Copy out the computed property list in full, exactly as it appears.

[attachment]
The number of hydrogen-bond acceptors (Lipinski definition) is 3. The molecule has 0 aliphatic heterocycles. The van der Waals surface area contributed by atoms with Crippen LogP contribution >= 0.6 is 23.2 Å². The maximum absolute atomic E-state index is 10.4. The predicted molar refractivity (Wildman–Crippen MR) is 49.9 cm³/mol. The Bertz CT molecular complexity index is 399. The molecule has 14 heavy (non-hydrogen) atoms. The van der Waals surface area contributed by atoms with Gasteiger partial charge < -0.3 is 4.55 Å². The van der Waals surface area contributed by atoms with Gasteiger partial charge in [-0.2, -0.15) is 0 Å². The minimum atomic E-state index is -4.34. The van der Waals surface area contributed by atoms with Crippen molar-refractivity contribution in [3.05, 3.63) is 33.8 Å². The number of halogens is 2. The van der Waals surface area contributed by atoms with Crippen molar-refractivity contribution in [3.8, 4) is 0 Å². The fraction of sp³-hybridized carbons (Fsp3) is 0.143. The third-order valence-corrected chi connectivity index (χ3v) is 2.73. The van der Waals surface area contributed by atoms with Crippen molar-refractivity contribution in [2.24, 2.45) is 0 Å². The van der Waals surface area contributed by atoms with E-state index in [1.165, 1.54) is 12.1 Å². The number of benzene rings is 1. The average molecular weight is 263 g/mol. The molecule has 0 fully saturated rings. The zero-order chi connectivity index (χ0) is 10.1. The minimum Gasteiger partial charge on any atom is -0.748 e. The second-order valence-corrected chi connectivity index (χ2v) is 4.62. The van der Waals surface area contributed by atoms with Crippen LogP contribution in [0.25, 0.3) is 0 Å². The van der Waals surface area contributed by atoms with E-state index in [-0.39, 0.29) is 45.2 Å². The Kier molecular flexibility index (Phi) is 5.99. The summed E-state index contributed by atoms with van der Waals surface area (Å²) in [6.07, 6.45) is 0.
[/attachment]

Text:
The number of hydrogen-bond acceptors (Lipinski definition) is 3. The molecule has 0 aliphatic heterocycles. The van der Waals surface area contributed by atoms with Crippen LogP contribution >= 0.6 is 23.2 Å². The maximum absolute atomic E-state index is 10.4. The predicted molar refractivity (Wildman–Crippen MR) is 49.9 cm³/mol. The Bertz CT molecular complexity index is 399. The molecule has 14 heavy (non-hydrogen) atoms. The van der Waals surface area contributed by atoms with Gasteiger partial charge < -0.3 is 4.55 Å². The van der Waals surface area contributed by atoms with Gasteiger partial charge in [-0.2, -0.15) is 0 Å². The minimum atomic E-state index is -4.34. The van der Waals surface area contributed by atoms with Crippen molar-refractivity contribution in [3.05, 3.63) is 33.8 Å². The number of halogens is 2. The van der Waals surface area contributed by atoms with Crippen molar-refractivity contribution in [3.8, 4) is 0 Å². The fraction of sp³-hybridized carbons (Fsp3) is 0.143. The third-order valence-corrected chi connectivity index (χ3v) is 2.73. The van der Waals surface area contributed by atoms with Crippen molar-refractivity contribution in [2.24, 2.45) is 0 Å². The van der Waals surface area contributed by atoms with E-state index in [1.165, 1.54) is 12.1 Å². The number of benzene rings is 1. The average molecular weight is 263 g/mol. The molecule has 0 fully saturated rings. The zero-order chi connectivity index (χ0) is 10.1. The minimum Gasteiger partial charge on any atom is -0.748 e. The second-order valence-corrected chi connectivity index (χ2v) is 4.62. The van der Waals surface area contributed by atoms with Crippen LogP contribution in [0.25, 0.3) is 0 Å². The van der Waals surface area contributed by atoms with E-state index in [-0.39, 0.29) is 45.2 Å². The Kier molecular flexibility index (Phi) is 5.99. The summed E-state index contributed by atoms with van der Waals surface area (Å²) in [6.07, 6.45) is 0.